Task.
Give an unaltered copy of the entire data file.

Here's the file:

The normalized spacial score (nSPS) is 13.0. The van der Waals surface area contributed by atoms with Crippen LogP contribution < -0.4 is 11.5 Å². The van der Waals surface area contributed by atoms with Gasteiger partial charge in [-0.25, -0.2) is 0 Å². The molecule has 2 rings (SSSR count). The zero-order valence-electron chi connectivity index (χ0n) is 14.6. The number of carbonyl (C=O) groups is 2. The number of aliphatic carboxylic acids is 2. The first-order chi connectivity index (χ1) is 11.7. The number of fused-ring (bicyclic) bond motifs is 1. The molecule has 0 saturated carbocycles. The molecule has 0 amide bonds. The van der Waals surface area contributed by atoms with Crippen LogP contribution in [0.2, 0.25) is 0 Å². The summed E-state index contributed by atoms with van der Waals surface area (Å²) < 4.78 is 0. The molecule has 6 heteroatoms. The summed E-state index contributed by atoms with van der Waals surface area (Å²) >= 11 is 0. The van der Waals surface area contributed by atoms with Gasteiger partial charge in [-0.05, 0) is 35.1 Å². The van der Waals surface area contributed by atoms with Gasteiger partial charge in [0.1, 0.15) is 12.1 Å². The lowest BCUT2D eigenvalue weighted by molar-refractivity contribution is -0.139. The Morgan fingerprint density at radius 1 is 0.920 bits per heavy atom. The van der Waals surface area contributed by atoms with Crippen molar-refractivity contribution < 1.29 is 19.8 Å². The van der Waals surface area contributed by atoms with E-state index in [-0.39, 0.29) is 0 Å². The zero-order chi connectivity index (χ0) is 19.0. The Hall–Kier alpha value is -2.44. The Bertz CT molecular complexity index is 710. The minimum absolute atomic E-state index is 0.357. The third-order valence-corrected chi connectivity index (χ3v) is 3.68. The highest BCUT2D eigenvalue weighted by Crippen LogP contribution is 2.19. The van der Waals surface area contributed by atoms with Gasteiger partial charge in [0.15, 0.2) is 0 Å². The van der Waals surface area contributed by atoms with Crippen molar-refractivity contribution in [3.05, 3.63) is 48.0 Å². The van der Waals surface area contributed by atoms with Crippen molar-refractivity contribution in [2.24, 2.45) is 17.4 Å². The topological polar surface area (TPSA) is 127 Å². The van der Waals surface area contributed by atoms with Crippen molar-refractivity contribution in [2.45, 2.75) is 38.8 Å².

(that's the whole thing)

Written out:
The normalized spacial score (nSPS) is 13.0. The van der Waals surface area contributed by atoms with Crippen LogP contribution < -0.4 is 11.5 Å². The van der Waals surface area contributed by atoms with Gasteiger partial charge in [-0.25, -0.2) is 0 Å². The molecule has 2 rings (SSSR count). The zero-order valence-electron chi connectivity index (χ0n) is 14.6. The number of carbonyl (C=O) groups is 2. The number of aliphatic carboxylic acids is 2. The first-order chi connectivity index (χ1) is 11.7. The number of fused-ring (bicyclic) bond motifs is 1. The molecule has 0 saturated carbocycles. The molecule has 0 amide bonds. The van der Waals surface area contributed by atoms with Crippen LogP contribution in [0.2, 0.25) is 0 Å². The summed E-state index contributed by atoms with van der Waals surface area (Å²) < 4.78 is 0. The molecule has 6 heteroatoms. The summed E-state index contributed by atoms with van der Waals surface area (Å²) >= 11 is 0. The van der Waals surface area contributed by atoms with Gasteiger partial charge in [-0.05, 0) is 35.1 Å². The van der Waals surface area contributed by atoms with Gasteiger partial charge in [0.1, 0.15) is 12.1 Å². The lowest BCUT2D eigenvalue weighted by molar-refractivity contribution is -0.139. The Morgan fingerprint density at radius 1 is 0.920 bits per heavy atom. The van der Waals surface area contributed by atoms with Crippen molar-refractivity contribution < 1.29 is 19.8 Å². The van der Waals surface area contributed by atoms with E-state index in [-0.39, 0.29) is 0 Å². The zero-order chi connectivity index (χ0) is 19.0. The Hall–Kier alpha value is -2.44. The Bertz CT molecular complexity index is 710. The minimum absolute atomic E-state index is 0.357. The third-order valence-corrected chi connectivity index (χ3v) is 3.68. The highest BCUT2D eigenvalue weighted by Crippen LogP contribution is 2.19. The van der Waals surface area contributed by atoms with Gasteiger partial charge in [0.15, 0.2) is 0 Å². The van der Waals surface area contributed by atoms with Crippen molar-refractivity contribution in [3.05, 3.63) is 48.0 Å². The van der Waals surface area contributed by atoms with Crippen molar-refractivity contribution in [2.24, 2.45) is 17.4 Å². The topological polar surface area (TPSA) is 127 Å². The van der Waals surface area contributed by atoms with Crippen molar-refractivity contribution in [2.45, 2.75) is 38.8 Å².